One of the highlights of recent months for me was the #ReImagineFE conference in Birmingham. What made it stand out was that the architecture of the day provided spaces in which to think, something we don’t do enough of in education – or at least not in the sense of thinking differently about how things might be. What emerged very clearly from that day was a sense of fractured identity.
Am I an educator, a teacher or – in the tradition of Northern College and the WEA – a tutor organiser? Am I a facilitator, or ‘just’ an assessor? Is what we do education for adults? Is it post-compulsory? (Not any more, for the many people mandated to study with us). Is it lifelong learning or is Jeremy Corbyn the only person to still use that outdated term? Is it further, adult, community education and skills? (I’m acronym-phobic, I’m not buying into ‘FACES’.) What if I’m a co-ordinator? (Strictly speaking, that’s what it says on my badge). Does that mean I’m not a teacher any more? And where do I work? Is Northern College still an SDI? What on earth is that? Am I in work-based learning (errr yes, as a teacher educator – but apparently no). Are we a private training company? (yes but no but). Which of a handful of unions are we in, or none at all? Where does The College of Teaching fit in? What’s this all about?
There’s no wonder I don’t get out much. I wouldn’t know how to describe what I do!
I’m joking, but not really. If – as I believe – the language we use shapes how we think, we’re in trouble. These many categories of educator mean that we fail to identify with one another in common cause.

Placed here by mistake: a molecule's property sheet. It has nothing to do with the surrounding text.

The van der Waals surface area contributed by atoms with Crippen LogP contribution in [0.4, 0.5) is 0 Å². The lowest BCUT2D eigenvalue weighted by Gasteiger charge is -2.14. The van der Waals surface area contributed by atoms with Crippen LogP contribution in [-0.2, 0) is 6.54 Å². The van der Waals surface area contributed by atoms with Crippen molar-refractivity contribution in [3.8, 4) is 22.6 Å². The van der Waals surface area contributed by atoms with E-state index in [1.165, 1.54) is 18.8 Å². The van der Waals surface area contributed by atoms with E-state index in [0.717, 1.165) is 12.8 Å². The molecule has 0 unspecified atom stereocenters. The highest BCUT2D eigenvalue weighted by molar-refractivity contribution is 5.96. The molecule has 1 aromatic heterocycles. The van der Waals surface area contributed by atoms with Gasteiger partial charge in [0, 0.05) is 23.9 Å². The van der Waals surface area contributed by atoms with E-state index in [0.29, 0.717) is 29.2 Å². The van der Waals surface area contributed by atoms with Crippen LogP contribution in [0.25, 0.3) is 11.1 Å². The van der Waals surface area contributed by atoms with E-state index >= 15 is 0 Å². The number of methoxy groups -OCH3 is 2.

Rather than engage in debate about what means what, I’d rather think about how we come to find ourselves here and what we can do to get ourselves out of this mess. So, for the purpose of this article, I’m going to refer to what we do as ‘teaching’ and where we work as ‘lifelong learning’. I don’t have any strong preference for either of those terms.
In the main, we get into teaching because we have some sort of social purpose, making-a-difference mission. I’ve rarely spoken to any teacher who says anything different. This means that we closely identify with the work we do, whatever our job descriptions call us, and in a complex landscape, we are called different things in order that we can be paid differently. Yet the work we all do is teaching and those of us on the lowest, most precarious, grades don’t try any less hard to do the best we can. So we are identifying with a vocation, perhaps a profession and – inevitably – we are also identifying with a label, a pay grade, a place in a hierarchy. All of that begins to take its toll, as does the workload, the media hype and the scrutinised, results-driven culture. Creepingly, collectively, the self-esteem of our vocation goes south. As autonomy is eroded, we lose a sense of our own agency. And, when we do recover a spark of resistance, the stratification of our job roles means there are few people with whom to make common cause. We are left with the choice of battling on our own, or giving in.
We need to reverse this because we are wasting our energies and if lifelong learning is to have a future it needs our help. I am proposing that a coalition of representative bodies – Tutor Voices, the Unions, ETF, The College of Teaching – put their names to a simple survey of the workforce, to decide on some common terms. That will ensure reach, but we will only change the way we think if we change our language, so it’s then beholden on all of us to actually use the majority terms, even if they are not what we would have chosen. As part of my own affirmative practice, I will start the ball rolling and maybe you will help by circulating the survey throughout your own networks?
Once we’ve distilled the wordpool we can start to get on terms, not just amongst ourselves but with other sectors of education – schools, universities and whatever gets invented in the future as a vehicle for learning. Lifelong learning is still breathing because of the love and graft we put in. Imagine if we can stop comparing ourselves to one another and think collectively about how education as a whole can genuinely support transformational learning from cradle to grave.